The proposed amendments to the Family Code outlaw marriages of trans people and discriminate all Russian LGBT+ individuals.
Update – 17 November 2020: Good news: Lawmakers in Russia withdrew the bill! This comes as a relief for Russian LGBT+ people and transgender people in particular. We will continue working with our partners on the ground to help protect LGBT+ people in Russia.
Update – 21 October 2020: The Russian government rejected the amendments to the Family Code, but the bill could still be adopted by the Russian Parliament. Let’s keep up the pressure to make sure this doesn’t happen.
On 14th July, 2020, a group of Russian senators introduced a draft law “aimed at strengthening the institution of the family”. In the explanatory note to the bill they explain the need for adoption by, first, the inconsistency between the current legislation and the previously adopted amendments to the Russian Constitution, which now define marriage as a union between man and woman, and, second, by the general demand of the society to preserve family values.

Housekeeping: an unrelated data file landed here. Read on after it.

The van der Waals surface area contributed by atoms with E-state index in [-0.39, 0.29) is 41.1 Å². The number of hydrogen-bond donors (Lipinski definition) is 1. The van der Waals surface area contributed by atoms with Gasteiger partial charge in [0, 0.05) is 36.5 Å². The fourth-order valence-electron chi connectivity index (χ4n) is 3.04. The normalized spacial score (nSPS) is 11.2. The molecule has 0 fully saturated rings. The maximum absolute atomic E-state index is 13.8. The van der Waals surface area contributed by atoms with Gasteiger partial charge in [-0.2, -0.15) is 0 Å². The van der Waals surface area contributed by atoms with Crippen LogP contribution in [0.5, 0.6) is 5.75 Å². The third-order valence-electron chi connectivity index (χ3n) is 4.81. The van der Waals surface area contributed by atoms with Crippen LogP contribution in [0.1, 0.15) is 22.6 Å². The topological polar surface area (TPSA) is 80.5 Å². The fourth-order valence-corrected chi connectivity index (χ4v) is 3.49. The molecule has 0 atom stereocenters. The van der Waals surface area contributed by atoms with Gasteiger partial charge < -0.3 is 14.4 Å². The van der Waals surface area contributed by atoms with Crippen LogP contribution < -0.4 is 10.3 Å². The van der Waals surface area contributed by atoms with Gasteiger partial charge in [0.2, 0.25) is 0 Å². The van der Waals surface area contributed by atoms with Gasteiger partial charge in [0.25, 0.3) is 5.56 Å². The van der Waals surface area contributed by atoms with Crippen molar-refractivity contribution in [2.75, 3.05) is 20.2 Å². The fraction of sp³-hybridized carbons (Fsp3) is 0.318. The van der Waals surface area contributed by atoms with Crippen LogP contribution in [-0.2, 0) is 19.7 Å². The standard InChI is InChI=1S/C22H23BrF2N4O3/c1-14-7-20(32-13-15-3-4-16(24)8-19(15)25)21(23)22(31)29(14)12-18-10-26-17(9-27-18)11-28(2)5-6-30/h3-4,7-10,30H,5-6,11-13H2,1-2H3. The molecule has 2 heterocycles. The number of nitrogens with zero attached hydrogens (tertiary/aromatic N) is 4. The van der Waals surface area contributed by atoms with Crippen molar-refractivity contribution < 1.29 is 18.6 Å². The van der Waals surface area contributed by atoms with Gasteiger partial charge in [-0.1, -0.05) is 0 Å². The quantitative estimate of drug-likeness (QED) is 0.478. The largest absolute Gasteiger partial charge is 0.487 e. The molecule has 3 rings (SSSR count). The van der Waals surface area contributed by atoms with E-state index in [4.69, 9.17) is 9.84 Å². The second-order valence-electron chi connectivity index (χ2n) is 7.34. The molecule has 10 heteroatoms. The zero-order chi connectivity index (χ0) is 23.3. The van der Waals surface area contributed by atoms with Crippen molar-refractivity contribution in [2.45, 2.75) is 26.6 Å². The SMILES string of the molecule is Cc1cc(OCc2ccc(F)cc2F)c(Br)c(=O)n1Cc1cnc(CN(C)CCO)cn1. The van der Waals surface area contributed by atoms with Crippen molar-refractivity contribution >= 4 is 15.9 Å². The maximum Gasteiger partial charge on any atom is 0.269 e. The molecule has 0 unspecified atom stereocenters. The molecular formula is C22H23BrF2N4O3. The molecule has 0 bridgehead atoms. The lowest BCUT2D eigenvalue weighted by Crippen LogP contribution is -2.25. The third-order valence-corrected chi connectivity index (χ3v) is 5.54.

One of the amendments adds to the Family Code a prohibition of same-sex marriage. According to the authors of the bill, “sex” means “gender marker, assigned at birth”. In order to prevent transgender people from entering into marriage after changing their gender marker, the legislators suggest modifying the existing procedure of legal gender recognition. The draft law assumes that transgender people will no longer be able to change their name and legal gender marker in their birth certificates.
The text of the draft law leaves it open whether transgender people will be able to change other documents. Moreover, the draft law will have retroactive effect and will oblige transgender people, who have already changed their documents, to change their birth certificates back. At the same time, the fate of the marriages already contracted by transgender people remains unclear.
We state that the proposed law is of a discriminatory nature and infringes rights of LGBT+ people and their loved ones.
The 2013 law prohibiting the "promotion of non-traditional sexual relations among minors" made it virtually impossible to hold public assemblies aimed at protecting the LGBT+ rights, as well as informing LGBT+ teenagers. Now the state has gone further and plans on declaring transgender people second-class citizens, denying them the enjoyment of their most basic rights.
Russian LGBT+ NGOs, human rights activists and some public figures have already condemned the proposed bill. We call on the legislators to reject these amendments.